An advantage that comics possess over prose literature is the cinematic aspects talented artists can bring to the page; indeed, a talented cartoonist can impart motion and menace to the page. Tom Siddell has managed to capture these elements in the last couple of updates for his contemporary fantasy webcomic Gunnerkrigg Court as Antimony has fled from a maddened Ysengrin. I couldn’t help but compare some pages to the animated film “Princess Mononoke” (specifically, the scenes at the start with the demonic spirit that attacks the protagonist).
But it was the middle and second-to-last panel in today’s comic that especially hit home; Siddell did a superb job with shading with Ysengrin glaring out from the brush at Antimony, while there was a genuine sense of ominous motion as Ysengrin climbed down the embankment. Extra care was given for those panels (especially when you consider the rest of the panels, with Antimony having minimal shading, outside of highlights in her hair, to those other panels). Even as Ysengrin crawls down the embankment toward her, there is full lighting effect with him… but not Antimony.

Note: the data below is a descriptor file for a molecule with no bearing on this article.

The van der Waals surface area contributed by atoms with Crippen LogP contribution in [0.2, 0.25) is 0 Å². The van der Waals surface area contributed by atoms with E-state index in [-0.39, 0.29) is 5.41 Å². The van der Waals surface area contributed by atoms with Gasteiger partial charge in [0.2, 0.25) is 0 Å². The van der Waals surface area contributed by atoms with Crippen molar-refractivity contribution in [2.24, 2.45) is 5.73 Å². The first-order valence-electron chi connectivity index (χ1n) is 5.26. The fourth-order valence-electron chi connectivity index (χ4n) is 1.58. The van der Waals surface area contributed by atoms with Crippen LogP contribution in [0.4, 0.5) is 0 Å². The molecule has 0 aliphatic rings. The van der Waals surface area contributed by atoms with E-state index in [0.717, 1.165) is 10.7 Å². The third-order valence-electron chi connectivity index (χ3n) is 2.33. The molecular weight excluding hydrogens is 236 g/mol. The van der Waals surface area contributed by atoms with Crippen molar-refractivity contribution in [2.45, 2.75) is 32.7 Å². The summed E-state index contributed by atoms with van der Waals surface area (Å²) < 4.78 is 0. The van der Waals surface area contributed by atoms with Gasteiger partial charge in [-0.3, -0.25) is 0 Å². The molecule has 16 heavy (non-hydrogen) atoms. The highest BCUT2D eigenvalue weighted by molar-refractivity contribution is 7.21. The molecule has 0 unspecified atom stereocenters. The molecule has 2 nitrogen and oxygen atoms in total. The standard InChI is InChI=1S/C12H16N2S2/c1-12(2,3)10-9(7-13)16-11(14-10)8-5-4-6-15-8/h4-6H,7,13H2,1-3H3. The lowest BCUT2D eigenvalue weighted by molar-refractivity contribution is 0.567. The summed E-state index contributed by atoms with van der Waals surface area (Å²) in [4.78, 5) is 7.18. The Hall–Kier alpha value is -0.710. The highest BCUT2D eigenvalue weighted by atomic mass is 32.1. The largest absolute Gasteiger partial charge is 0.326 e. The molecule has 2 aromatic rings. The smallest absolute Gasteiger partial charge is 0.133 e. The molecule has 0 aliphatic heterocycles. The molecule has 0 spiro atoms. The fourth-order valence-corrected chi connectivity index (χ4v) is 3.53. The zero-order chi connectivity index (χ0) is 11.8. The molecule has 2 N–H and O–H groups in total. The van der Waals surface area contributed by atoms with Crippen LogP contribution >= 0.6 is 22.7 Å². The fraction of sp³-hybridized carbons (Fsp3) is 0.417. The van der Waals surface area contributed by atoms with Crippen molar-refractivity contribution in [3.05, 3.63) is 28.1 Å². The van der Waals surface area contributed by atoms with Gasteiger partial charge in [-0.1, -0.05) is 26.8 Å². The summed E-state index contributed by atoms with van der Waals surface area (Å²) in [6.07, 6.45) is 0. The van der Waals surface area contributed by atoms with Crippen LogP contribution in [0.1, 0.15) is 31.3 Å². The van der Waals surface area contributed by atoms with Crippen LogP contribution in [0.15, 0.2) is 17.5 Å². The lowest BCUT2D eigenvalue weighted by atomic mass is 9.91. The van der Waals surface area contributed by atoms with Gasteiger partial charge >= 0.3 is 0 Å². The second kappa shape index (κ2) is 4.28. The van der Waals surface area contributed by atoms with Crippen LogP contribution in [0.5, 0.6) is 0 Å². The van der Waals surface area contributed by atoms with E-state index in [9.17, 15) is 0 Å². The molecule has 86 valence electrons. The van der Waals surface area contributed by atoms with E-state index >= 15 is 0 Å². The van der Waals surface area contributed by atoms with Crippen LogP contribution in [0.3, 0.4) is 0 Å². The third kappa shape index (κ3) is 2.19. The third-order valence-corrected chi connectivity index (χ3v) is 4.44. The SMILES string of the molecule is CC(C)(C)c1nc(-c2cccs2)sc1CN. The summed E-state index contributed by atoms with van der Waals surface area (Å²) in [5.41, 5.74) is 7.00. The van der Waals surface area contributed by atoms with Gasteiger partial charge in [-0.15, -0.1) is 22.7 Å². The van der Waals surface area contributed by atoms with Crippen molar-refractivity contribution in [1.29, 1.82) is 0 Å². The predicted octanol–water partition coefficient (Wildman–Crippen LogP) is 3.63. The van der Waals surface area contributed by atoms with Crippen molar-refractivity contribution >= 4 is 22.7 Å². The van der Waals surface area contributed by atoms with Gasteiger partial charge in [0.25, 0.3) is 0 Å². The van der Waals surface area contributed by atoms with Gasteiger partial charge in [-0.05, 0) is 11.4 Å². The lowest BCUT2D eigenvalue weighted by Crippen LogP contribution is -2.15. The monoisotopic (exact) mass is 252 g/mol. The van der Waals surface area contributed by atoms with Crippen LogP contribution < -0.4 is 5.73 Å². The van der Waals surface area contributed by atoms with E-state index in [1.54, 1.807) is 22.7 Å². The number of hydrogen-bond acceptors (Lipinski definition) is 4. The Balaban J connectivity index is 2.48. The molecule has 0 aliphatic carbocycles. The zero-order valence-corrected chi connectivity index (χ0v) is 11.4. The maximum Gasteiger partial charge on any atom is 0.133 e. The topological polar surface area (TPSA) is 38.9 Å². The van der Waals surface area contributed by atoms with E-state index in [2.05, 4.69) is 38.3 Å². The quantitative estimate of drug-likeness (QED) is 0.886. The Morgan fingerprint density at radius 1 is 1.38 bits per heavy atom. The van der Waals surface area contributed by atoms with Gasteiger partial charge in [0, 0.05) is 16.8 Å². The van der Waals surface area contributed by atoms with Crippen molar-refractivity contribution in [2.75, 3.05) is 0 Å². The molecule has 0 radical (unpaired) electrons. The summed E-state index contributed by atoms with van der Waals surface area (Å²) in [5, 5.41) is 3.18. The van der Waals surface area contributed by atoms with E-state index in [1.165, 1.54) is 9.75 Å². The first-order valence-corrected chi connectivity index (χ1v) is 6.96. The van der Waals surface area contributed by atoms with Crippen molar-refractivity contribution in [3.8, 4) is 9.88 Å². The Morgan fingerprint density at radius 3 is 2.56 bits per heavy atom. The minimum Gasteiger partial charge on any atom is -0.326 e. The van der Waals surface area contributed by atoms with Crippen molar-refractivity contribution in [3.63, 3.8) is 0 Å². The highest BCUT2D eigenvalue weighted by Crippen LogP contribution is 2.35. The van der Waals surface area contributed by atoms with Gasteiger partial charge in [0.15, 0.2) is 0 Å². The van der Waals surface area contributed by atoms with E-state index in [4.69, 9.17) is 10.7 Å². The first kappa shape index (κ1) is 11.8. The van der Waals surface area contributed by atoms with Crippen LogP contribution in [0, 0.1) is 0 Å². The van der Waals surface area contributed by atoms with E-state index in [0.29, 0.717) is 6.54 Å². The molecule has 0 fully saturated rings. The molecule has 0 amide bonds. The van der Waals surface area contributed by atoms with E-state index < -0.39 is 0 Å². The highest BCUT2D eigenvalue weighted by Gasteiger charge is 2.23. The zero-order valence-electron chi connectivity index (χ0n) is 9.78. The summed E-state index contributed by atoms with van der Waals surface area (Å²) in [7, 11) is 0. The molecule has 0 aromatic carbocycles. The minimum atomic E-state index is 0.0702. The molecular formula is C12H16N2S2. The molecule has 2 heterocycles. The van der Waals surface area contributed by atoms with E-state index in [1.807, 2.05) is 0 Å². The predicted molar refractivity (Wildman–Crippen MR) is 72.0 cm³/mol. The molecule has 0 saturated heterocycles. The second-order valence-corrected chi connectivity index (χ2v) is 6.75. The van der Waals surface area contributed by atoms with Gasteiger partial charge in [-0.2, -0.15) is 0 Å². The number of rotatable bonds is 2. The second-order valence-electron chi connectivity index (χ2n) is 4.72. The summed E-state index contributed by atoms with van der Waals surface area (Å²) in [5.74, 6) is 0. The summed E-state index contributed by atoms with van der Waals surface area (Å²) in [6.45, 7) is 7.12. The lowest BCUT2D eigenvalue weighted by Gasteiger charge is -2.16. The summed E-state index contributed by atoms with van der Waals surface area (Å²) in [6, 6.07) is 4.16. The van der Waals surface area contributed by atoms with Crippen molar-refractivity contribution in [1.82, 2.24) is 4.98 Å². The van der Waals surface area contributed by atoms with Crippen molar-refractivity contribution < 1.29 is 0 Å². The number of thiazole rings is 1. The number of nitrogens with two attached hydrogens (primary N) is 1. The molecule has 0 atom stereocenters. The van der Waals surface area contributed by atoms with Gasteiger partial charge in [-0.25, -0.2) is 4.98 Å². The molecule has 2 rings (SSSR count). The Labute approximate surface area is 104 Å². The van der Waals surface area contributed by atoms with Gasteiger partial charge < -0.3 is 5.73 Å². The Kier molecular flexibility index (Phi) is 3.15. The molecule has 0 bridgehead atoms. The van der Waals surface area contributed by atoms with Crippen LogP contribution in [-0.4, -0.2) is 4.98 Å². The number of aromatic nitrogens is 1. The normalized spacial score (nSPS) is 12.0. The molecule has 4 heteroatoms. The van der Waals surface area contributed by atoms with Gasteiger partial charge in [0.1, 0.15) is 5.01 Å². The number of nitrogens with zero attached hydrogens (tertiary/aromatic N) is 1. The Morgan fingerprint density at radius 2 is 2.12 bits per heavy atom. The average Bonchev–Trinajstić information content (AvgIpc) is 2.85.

I can’t help but wonder if Siddell had a specific artistic purpose for the differences between Antimony and the environment around her. While Antimony has grown to love the Wood (and even appears to have a boyfriend among its residents), she’s an outsider and not one of them. Though when you think of it, there is a certain bit of irony in depicting Antimony artistically as a fairly flat, unshaded cartoon amidst the textured world of the Wood around her, seeing that she is the comic’s protagonist. But this could be Siddell’s method of subtly depicting that Antimony is not really of the world of the Court or the Wood; instead, she is Other, much as she was when the comic first began.
Addendum note: Considering that even Eglamore is shaded but Antimony remains mostly flat colors with no shading? I’m probably onto something here.